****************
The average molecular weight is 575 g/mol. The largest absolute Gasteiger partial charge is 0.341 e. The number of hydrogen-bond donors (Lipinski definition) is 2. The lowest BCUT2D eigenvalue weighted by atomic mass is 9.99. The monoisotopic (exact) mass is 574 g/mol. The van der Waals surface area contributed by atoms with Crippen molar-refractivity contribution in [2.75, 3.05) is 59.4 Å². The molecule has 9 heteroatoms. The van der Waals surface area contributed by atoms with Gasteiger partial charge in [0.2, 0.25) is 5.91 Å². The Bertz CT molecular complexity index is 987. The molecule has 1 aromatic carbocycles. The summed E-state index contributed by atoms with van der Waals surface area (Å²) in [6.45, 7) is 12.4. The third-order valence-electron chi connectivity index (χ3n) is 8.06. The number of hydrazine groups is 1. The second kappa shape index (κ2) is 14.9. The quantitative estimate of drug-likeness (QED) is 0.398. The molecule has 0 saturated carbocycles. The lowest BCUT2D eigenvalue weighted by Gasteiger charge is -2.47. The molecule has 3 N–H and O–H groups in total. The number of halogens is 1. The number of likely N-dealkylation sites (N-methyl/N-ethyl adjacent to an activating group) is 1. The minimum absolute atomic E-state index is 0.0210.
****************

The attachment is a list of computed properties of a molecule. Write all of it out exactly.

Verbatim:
The average molecular weight is 575 g/mol. The largest absolute Gasteiger partial charge is 0.341 e. The number of hydrogen-bond donors (Lipinski definition) is 2. The lowest BCUT2D eigenvalue weighted by atomic mass is 9.99. The monoisotopic (exact) mass is 574 g/mol. The van der Waals surface area contributed by atoms with Crippen molar-refractivity contribution in [2.75, 3.05) is 59.4 Å². The molecule has 9 heteroatoms. The van der Waals surface area contributed by atoms with Gasteiger partial charge in [0.2, 0.25) is 5.91 Å². The Bertz CT molecular complexity index is 987. The molecule has 1 aromatic carbocycles. The summed E-state index contributed by atoms with van der Waals surface area (Å²) in [6.45, 7) is 12.4. The third-order valence-electron chi connectivity index (χ3n) is 8.06. The number of hydrazine groups is 1. The second kappa shape index (κ2) is 14.9. The quantitative estimate of drug-likeness (QED) is 0.398. The molecule has 0 saturated carbocycles. The lowest BCUT2D eigenvalue weighted by Gasteiger charge is -2.47. The molecule has 3 N–H and O–H groups in total. The number of halogens is 1. The number of likely N-dealkylation sites (N-methyl/N-ethyl adjacent to an activating group) is 1. The minimum absolute atomic E-state index is 0.0210.